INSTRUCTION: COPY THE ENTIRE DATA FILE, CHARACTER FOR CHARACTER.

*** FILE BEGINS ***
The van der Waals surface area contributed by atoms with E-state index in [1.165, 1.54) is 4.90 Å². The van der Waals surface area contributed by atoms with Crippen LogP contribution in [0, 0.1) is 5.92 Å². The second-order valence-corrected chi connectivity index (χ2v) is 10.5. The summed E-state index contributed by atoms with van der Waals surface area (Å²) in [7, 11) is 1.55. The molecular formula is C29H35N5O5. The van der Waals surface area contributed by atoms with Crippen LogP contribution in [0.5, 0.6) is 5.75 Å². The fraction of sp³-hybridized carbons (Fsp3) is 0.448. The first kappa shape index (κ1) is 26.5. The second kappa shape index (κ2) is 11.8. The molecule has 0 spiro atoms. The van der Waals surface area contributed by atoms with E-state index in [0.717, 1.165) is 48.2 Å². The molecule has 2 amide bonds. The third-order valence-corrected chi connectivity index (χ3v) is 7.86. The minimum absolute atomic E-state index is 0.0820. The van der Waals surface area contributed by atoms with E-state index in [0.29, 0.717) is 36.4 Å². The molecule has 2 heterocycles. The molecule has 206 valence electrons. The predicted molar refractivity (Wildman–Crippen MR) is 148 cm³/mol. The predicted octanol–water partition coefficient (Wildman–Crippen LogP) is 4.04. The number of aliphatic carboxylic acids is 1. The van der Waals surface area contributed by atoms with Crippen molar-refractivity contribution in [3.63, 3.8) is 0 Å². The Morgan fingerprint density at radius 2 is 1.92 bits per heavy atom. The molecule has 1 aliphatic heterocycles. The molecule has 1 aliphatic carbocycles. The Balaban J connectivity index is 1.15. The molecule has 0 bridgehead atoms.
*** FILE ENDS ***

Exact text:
The van der Waals surface area contributed by atoms with E-state index in [1.165, 1.54) is 4.90 Å². The van der Waals surface area contributed by atoms with Crippen LogP contribution in [0, 0.1) is 5.92 Å². The second-order valence-corrected chi connectivity index (χ2v) is 10.5. The summed E-state index contributed by atoms with van der Waals surface area (Å²) in [7, 11) is 1.55. The molecular formula is C29H35N5O5. The van der Waals surface area contributed by atoms with Crippen LogP contribution in [0.5, 0.6) is 5.75 Å². The fraction of sp³-hybridized carbons (Fsp3) is 0.448. The first kappa shape index (κ1) is 26.5. The second kappa shape index (κ2) is 11.8. The molecule has 0 spiro atoms. The van der Waals surface area contributed by atoms with E-state index in [0.717, 1.165) is 48.2 Å². The molecule has 2 amide bonds. The third-order valence-corrected chi connectivity index (χ3v) is 7.86. The minimum absolute atomic E-state index is 0.0820. The van der Waals surface area contributed by atoms with E-state index in [0.29, 0.717) is 36.4 Å². The molecule has 2 heterocycles. The molecule has 206 valence electrons. The predicted molar refractivity (Wildman–Crippen MR) is 148 cm³/mol. The predicted octanol–water partition coefficient (Wildman–Crippen LogP) is 4.04. The number of aliphatic carboxylic acids is 1. The van der Waals surface area contributed by atoms with Crippen molar-refractivity contribution in [3.63, 3.8) is 0 Å². The Morgan fingerprint density at radius 2 is 1.92 bits per heavy atom. The molecule has 1 aliphatic heterocycles. The molecule has 1 aliphatic carbocycles. The Balaban J connectivity index is 1.15. The molecule has 0 bridgehead atoms.